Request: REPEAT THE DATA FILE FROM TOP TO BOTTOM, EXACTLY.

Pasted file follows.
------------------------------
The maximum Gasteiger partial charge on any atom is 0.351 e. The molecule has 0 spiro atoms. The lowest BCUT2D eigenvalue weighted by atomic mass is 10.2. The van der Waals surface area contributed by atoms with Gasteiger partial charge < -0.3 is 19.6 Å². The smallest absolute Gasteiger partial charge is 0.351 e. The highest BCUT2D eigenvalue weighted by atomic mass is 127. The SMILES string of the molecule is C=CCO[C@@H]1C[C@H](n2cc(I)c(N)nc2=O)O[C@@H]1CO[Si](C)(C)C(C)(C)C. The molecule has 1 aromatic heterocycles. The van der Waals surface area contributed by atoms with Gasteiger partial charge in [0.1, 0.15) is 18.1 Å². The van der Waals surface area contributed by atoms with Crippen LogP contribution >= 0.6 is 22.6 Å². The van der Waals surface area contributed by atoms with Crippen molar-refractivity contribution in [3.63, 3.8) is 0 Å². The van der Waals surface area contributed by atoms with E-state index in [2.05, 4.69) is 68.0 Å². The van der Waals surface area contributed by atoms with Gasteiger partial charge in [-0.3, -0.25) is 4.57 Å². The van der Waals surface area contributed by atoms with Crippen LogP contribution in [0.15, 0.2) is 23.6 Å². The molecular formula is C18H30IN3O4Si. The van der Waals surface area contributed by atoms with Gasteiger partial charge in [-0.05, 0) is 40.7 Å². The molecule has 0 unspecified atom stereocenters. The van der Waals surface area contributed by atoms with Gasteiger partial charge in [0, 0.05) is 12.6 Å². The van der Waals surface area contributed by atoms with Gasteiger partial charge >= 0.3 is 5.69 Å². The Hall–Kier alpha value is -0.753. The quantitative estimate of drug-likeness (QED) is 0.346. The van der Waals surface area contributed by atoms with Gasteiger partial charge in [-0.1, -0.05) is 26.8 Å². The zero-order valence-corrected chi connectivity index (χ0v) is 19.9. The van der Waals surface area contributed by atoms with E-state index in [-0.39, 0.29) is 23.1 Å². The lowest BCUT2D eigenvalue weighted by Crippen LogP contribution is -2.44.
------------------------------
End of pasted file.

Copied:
The maximum Gasteiger partial charge on any atom is 0.351 e. The molecule has 0 spiro atoms. The lowest BCUT2D eigenvalue weighted by atomic mass is 10.2. The van der Waals surface area contributed by atoms with Gasteiger partial charge < -0.3 is 19.6 Å². The smallest absolute Gasteiger partial charge is 0.351 e. The highest BCUT2D eigenvalue weighted by atomic mass is 127. The SMILES string of the molecule is C=CCO[C@@H]1C[C@H](n2cc(I)c(N)nc2=O)O[C@@H]1CO[Si](C)(C)C(C)(C)C. The molecule has 1 aromatic heterocycles. The van der Waals surface area contributed by atoms with Gasteiger partial charge in [0.1, 0.15) is 18.1 Å². The van der Waals surface area contributed by atoms with Crippen LogP contribution >= 0.6 is 22.6 Å². The van der Waals surface area contributed by atoms with Crippen molar-refractivity contribution in [3.63, 3.8) is 0 Å². The van der Waals surface area contributed by atoms with E-state index in [2.05, 4.69) is 68.0 Å². The van der Waals surface area contributed by atoms with Gasteiger partial charge in [-0.3, -0.25) is 4.57 Å². The van der Waals surface area contributed by atoms with Crippen LogP contribution in [0.15, 0.2) is 23.6 Å². The molecular formula is C18H30IN3O4Si. The van der Waals surface area contributed by atoms with Gasteiger partial charge in [-0.05, 0) is 40.7 Å². The molecule has 0 unspecified atom stereocenters. The van der Waals surface area contributed by atoms with Gasteiger partial charge in [0, 0.05) is 12.6 Å². The van der Waals surface area contributed by atoms with Gasteiger partial charge >= 0.3 is 5.69 Å². The Hall–Kier alpha value is -0.753. The quantitative estimate of drug-likeness (QED) is 0.346. The van der Waals surface area contributed by atoms with Gasteiger partial charge in [-0.1, -0.05) is 26.8 Å². The zero-order valence-corrected chi connectivity index (χ0v) is 19.9. The van der Waals surface area contributed by atoms with E-state index in [-0.39, 0.29) is 23.1 Å². The lowest BCUT2D eigenvalue weighted by Crippen LogP contribution is -2.44.